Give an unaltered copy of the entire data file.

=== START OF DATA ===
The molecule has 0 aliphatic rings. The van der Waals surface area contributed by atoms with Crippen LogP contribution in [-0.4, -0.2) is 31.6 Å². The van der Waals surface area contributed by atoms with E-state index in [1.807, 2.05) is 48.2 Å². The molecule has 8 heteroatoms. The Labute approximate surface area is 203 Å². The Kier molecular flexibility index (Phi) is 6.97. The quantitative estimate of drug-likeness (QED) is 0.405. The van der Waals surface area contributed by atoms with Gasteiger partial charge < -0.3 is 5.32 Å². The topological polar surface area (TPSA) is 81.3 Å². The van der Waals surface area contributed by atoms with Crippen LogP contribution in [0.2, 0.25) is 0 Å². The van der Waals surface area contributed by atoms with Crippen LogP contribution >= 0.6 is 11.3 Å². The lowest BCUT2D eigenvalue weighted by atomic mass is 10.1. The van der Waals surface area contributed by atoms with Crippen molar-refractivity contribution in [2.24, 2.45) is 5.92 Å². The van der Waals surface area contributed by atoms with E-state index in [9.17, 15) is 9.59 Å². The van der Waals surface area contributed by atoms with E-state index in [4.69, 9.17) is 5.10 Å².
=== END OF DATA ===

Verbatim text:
The molecule has 0 aliphatic rings. The van der Waals surface area contributed by atoms with Crippen LogP contribution in [-0.4, -0.2) is 31.6 Å². The van der Waals surface area contributed by atoms with E-state index in [1.807, 2.05) is 48.2 Å². The molecule has 8 heteroatoms. The Labute approximate surface area is 203 Å². The Kier molecular flexibility index (Phi) is 6.97. The quantitative estimate of drug-likeness (QED) is 0.405. The van der Waals surface area contributed by atoms with Gasteiger partial charge < -0.3 is 5.32 Å². The topological polar surface area (TPSA) is 81.3 Å². The van der Waals surface area contributed by atoms with Crippen LogP contribution in [0.2, 0.25) is 0 Å². The van der Waals surface area contributed by atoms with Crippen LogP contribution >= 0.6 is 11.3 Å². The lowest BCUT2D eigenvalue weighted by atomic mass is 10.1. The van der Waals surface area contributed by atoms with Crippen molar-refractivity contribution in [2.24, 2.45) is 5.92 Å². The van der Waals surface area contributed by atoms with E-state index in [9.17, 15) is 9.59 Å². The van der Waals surface area contributed by atoms with E-state index in [4.69, 9.17) is 5.10 Å².